Update (December 1, 2009):
I'd like to amend this answer and concede that the original answer was flawed.
The original analysis does apply to objects that require finalization – and the point that practices shouldn’t be accepted on the surface without an accurate, in-depth understanding still stands.
However, it turns out that DataSets, DataViews, DataTables suppress finalization in their constructors – this is why calling Dispose() on them explicitly does nothing.
Presumably, this happens because they don’t have unmanaged resources; so despite the fact that MarshalByValueComponent makes allowances for unmanaged resources, these particular implementations don’t have the need and can therefore forgo finalization.
(That .NET authors would take care to suppress finalization on the very types that normally occupy the most memory speaks to the importance of this practice in general for finalizable types.)
Notwithstanding, that these details are still under-documented since the inception of the .NET Framework (almost 8 years ago) is pretty surprising (that you’re essentially left to your own devices to sift though conflicting, ambiguous material to put the pieces together is frustrating at times but does provide a more complete understanding of the framework we rely on everyday).
After lots of reading, here’s my understanding:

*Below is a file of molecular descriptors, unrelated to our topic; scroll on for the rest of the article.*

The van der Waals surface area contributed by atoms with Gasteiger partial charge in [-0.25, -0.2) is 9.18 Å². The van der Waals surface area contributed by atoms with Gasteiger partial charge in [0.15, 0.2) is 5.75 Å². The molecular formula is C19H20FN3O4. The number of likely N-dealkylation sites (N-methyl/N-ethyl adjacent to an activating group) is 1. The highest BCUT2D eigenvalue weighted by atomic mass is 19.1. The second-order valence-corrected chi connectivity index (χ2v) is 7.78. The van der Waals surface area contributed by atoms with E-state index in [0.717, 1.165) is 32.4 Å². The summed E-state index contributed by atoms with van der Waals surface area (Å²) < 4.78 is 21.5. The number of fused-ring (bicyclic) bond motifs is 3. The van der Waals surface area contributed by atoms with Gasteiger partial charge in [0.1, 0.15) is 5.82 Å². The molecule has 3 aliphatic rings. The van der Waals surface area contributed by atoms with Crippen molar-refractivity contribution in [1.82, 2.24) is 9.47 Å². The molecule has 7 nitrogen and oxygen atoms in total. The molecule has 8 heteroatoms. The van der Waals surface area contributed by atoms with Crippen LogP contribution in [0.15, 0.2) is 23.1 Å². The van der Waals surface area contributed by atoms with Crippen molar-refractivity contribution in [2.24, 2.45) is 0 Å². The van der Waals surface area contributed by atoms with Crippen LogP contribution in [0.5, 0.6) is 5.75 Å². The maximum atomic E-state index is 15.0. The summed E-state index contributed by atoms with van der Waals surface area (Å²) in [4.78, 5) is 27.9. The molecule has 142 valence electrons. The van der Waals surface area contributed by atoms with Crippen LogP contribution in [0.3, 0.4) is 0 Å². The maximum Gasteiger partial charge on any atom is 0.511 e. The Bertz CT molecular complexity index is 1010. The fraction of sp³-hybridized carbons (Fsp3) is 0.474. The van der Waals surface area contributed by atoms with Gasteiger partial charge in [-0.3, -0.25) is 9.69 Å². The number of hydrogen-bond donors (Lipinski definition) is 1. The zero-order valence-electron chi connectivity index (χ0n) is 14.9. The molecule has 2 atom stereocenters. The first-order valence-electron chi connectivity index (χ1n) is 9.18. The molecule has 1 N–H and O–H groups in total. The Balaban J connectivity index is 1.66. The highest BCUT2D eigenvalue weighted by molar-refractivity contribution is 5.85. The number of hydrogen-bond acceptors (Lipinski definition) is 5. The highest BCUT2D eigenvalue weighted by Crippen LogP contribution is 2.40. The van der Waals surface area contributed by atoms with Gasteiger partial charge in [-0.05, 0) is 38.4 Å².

If an object requires finalization, it could occupy memory longer than it needs to – here’s why: a) Any type that defines a destructor (or inherits from a type that defines a destructor) is considered finalizable; b) On allocation (before the constructor runs), a pointer is placed on the Finalization queue; c) A finalizable object normally requires 2 collections to be reclaimed (instead of the standard 1); d) Suppressing finalization doesn’t remove an object from the finalization queue (as reported by !FinalizeQueue in SOS)
This command is misleading; Knowing what objects are on the finalization queue (in and of itself) isn’t helpful; Knowing what objects are on the finalization queue and still require finalization would be helpful (is there a command for this?)
Suppressing finalization turns a bit off in the object's header indicating to the runtime that it doesn’t need to have its Finalizer invoked (doesn’t need to move the FReachable queue); It remains on the Finalization queue (and continues to be reported by !FinalizeQueue in SOS)
The DataTable, DataSet, DataView classes are all rooted at MarshalByValueComponent, a finalizable object that can (potentially) handle unmanaged resources
- Because DataTable, DataSet, DataView don’t introduce unmanaged resources, they suppress finalization in their constructors
- While this is an unusual pattern, it frees the caller from having to worry about calling Dispose after use
- This, and the fact that DataTables can potentially be shared across different DataSets, is likely why DataSets don’t care to dispose child DataTables
- This also means that these objects will appear under the !FinalizeQueue in SOS
- However, these objects should still be reclaimable after a single collection, like their non-finalizable counterparts